5 Social Media Blunders That Prevent Brands From Showing ROI

By Nick Damoulakis

Is your company having a hard time finding value in the use of social media as part of its marketing strategy? Have you tried proving your social media investment is great for business, but are unable to show a convincing ROI?

You hear all the hype about social media, and have read case study after case study of brands that make hundreds of thousands of dollars in sales. But when it comes to your online presence, your brand only has a few hundred followers on Facebook, no conversations or leads from Twitter, and your YouTube video has less than a thousand views.

It’s no wonder why you wonder how you can continue to justify your investment.

You are not alone in your doubts about social media’s marketing effectiveness. Very few companies have a clear understanding of the requirements for a successful social media marketing approach, or simply do not allocate sufficient or adequate resources to really get the most bang for their buck. Keep in mind that social media methods take time and a concerted effort because you have to build trust and the awareness that you are truly knowledgeable in your industry. Potential clients need that confidence and expertise in order to feel comfortable taking the next step with your company. This trust must be nurtured over time, but once you have gained it, you will have found the secret to a great social media presence and strategy.

Here are the top five blunders that I have noticed will destroy any brand attempting to use social media in their marketing approach without fully considering the implications.

No. 1: No Conversations

Conversations with digital followers or friends are key to closing any sale online. Your firm must create a unique online persona that can accurately portray what your firm is about. Conversations are all about building online relationships with other firms, partners, and past and potential clients. Once you have established your presence as a great conversationalist throughout the various social media outlets, you will have succeeded at creating a powerful digital footprint for your firm. This footprint will enable you to be perceived as the subject matter expert, thus making your firm a trustworthy source for someone who needs what you are offering and stumbles across these online conversations. Just remember that every item your company posts and every conversation will be out there forever and for everyone. You cannot give this job to just anyone at your firm, though. Make sure your social media spokesperson will always keep your best interests in mind and will represent your firm in the best light possible.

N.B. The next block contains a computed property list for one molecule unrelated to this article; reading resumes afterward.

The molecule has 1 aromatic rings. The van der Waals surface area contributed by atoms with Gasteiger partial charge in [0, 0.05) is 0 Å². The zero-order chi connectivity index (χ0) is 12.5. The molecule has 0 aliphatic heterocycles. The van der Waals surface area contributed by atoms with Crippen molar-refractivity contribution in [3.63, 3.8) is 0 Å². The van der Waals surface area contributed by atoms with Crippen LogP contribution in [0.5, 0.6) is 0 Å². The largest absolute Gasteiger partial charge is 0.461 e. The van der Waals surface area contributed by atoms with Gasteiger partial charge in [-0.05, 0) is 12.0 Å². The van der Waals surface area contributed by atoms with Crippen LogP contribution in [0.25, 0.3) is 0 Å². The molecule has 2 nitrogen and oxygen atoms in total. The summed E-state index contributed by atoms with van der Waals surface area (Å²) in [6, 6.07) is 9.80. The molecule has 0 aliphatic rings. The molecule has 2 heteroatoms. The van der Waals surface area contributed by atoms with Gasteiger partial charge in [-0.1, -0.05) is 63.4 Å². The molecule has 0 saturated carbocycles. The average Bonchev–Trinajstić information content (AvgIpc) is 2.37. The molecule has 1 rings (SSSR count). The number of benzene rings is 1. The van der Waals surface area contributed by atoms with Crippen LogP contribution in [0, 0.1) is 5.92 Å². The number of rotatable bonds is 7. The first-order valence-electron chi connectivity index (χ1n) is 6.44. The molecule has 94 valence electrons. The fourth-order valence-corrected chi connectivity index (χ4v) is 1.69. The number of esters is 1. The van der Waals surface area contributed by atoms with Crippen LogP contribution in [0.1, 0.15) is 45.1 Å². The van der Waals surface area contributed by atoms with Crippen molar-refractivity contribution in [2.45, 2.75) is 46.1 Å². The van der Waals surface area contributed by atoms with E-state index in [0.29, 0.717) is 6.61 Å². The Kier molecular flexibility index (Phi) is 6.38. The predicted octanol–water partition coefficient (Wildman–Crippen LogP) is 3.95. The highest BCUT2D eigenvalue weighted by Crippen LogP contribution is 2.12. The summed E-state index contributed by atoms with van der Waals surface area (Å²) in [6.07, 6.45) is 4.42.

No. 2: All About Me, Me, Me

On social media sites, nothing is more annoying than getting spammed with promotions, deals, buy now links, and blurbs telling people how great your business is. Every company has something for which it is legitimately great. The best way to share it, however, is to tell it like a story followed by a clear and effective call to action. Just like at cocktail parties, don’t just join a conversation and sell. Instead, take the time to learn about your audience and understand what they are seeking. If you can fulfill their needs, follow up with them directly over the medium you feel will help you best close the deal. If you cannot meet their needs, see if you can refer them to another firm you trust and help them get connected. You will find that making connections and conversations online will pay for itself over time — not just financially, but by creating a positive reputation about your brand and customer service.

No. 3: No Call to Action